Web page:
How many MPG does your truck and trailer get?

Discussion in 'Trucks and Trailers' started by SunState Lawn Care inc, Jul 24, 2009.

  1. coolluv

    coolluv LawnSite Platinum Member
    from Atlanta
    Messages: 4,236

    I went from a 5.9 liter Dodge getting 8 to 9 pulling my trailer, to a Duramax getting 13 to 14 pulling that same 16ft trailer. Much more power with the Duramax. The Dodge had power but when towing you could really tell it had a hard time on bigger hills or on longer gradual hills in hwy traffic it was hard to maintain hwy speeds unless I dam near kept it to the floor. Even then it would shift up and down. My diesel pulls it very easily and doesn't constantly shift. I can accelerate from 65 to 85 with a push of the pedal if I need to.

    I also have a sloped driveway that I have to back up into with my truck and trailer. Its not a steep slope, but it is enough that would make my dodge struggle and the engine temp and trans temp would get near the red and on occasion the trans temp light would come on. I can back my Duramax and trailer up the same driveway and barely have to give it any throttle. It will almost go up at an idle.

    I never worked my Dodge hard until I started using it for landscaping. Then when I did it started to fall apart. Trans started to not want to shift properly, rear end noise and shudder etc. Are diesels going to give you a major difference in Mpg vs a gas? No, maybe 3 to 4 mpg more. But the ease of towing and the ease at which you can stop, is well worth it.

    1/2 ton trucks are made for occasional work, picking up a few pieces of lumber and plywood for the do it yourself person. Maybe towing the boat to the lake once a week. Work them everyday and they fall apart.

    One more thing to consider that has been talked to death on the diesel truck forums, when dealing with Mpg on a diesel. Driving habits definitely have a major effect on Mpg. I have played around with my diesel and have found it to be true, the faster you drive and the harder you drive the less Mpgs. I can pull my trailer with my Duramax and make my Mpgs fluctuate as much as 3 to 4 mpgs simply by driving one way or another. Statements like Quote: Funny thing is a friend has a 2004 Ram with the Cummins Diesel and he pulls a simular trailer on the same roads, he gets 9 mpg. And my truck pulls the load with the same authority as his does. So much for diesels being better................
    Don't mean much because it has alot to do with his driving habits. And to say that your truck pulls with the same authority as a diesel, you need to get a grip on reality. No offense.

    Just my opinion.

  2. FYS777

    FYS777 LawnSite Silver Member
    Messages: 2,305

    I think you hit the nail on the head, I agree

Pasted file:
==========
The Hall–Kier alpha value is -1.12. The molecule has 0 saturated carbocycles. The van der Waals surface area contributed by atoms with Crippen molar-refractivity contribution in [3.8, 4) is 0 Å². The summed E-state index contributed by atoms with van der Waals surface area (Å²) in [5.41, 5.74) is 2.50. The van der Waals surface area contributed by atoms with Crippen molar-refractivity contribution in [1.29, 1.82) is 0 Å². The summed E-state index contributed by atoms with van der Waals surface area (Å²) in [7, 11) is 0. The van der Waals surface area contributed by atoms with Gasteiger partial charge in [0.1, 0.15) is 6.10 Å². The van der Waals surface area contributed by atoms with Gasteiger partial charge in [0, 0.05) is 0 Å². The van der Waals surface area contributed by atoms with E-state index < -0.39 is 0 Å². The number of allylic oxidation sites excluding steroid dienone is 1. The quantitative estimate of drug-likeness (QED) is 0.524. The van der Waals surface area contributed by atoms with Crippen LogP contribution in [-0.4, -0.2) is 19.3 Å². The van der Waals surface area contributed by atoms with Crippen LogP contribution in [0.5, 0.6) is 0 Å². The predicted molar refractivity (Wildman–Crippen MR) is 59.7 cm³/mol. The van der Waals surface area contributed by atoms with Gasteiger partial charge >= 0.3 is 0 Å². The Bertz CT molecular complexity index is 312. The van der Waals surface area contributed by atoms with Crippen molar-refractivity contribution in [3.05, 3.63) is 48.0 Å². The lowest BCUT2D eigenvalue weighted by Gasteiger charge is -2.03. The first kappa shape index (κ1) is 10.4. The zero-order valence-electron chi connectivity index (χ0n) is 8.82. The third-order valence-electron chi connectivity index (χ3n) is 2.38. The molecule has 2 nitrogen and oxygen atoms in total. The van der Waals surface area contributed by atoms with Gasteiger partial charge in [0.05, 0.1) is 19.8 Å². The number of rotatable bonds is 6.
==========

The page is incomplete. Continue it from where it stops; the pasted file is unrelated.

3. Richard Martin

    Richard Martin LawnSite Fanatic
    Messages: 14,700

    Put a 10,000 pound travel trailer behind both trucks and you'll see why the diesel is better real quick. :hammerhead:
  4. J&R Landscaping

    J&R Landscaping LawnSite Fanatic
    Messages: 5,095

    2006 F250 4x4 6.0L PSD pulling my 6.5x16 trailer. 14mpg towing the trailer. Can't really give much else though one highway trip last year I averaged about 18.5 staying at 65-70 mph. Its primarily a work truck so it don't see much non towing driving except for estimates and such.
  5. mike lane lawn care

    mike lane lawn care LawnSite Bronze Member
    Messages: 1,707

    2005 2500HD 8.1L V8, empty gets 12.5-13 highway, 9 city. loaded, it gets the exact same, you can always depend on that engine to cost a lot to drive. I still think it's pretty good, that and engine with 496CI of displacement and dam near 500 foot pounds of torque, in a 6500lb truck can go 12 miles on just one gallon of fuel
  6. LCPullman

    LCPullman LawnSite Senior Member
    Messages: 589

    06 Chevy 2500HD Ext 4wd Duramax 6spd auto - 9mpg towing 5000lb trailer around town, lots of steep hills. 12-13 unloaded around town. 18-20 mpg unloaded on highway. 12-13 towing a 15000 lb trailer on highway.

    93 GMC 1500 Ext 4wd with 5.7 TBI 4spd auto - 8 mpg towing 2000 lb trailer around town. 10mpg empty around town. 18 unloaded highway.
  7. Rons Rightway Lawncare

    Rons Rightway Lawncare LawnSite Bronze Member
    Messages: 1,163

    No doubt the diesel would be better..... it comes down to torque and the diesel usually has more, and what it does have it has at low rpms.

    The saving grace for my Toyota is the 6 speed transmission, that coupled with the over 400 pounds of torque, is why my truck will pull a simular weighted ( 7500 lbs ) trailer with the same authority as my friends diesel ram.

    I love to hear all the diesel junkies try to tell everyone that diesel trucks are far better than gasoline trucks. I used to think the same thing, even owned two Diesels in a row and liked em both. But for my needs I am glad not to have a diesel and do not feel like I am giving up anything by using a gasser
  8. GravelyNut

    GravelyNut LawnSite Bronze Member
    Messages: 1,594

    12 empty or loaded on E-10, 14 on 87 octane straight gas. 2001 8.1 Ext cab dually 3500 with 4.10 gears. But it's fun drag racing Dodges up a 5% grade. :D Drop out of 5 into 4 and go.

    If you get tired of the 8.1/496, you can always drop in a 572 crate motor. :)

    STIHL GUY LawnSite Fanatic
    from CT
    Messages: 5,226

    i get like 11-12 with the ranger and trailer
  10. Jason Rose

    Jason Rose LawnSite Fanatic
    Messages: 5,858

    My chevy 3500HD dually dump 454 gets a cool 5 to 6 MPG pulling the 20' lawn trailer. Maybe 1 mpg better w/o the trailer.

    My '08 GMC 2500HD gets around 12 in town and 14 on the highway. Haven't really done much towing with it yet, other than my small trailer.

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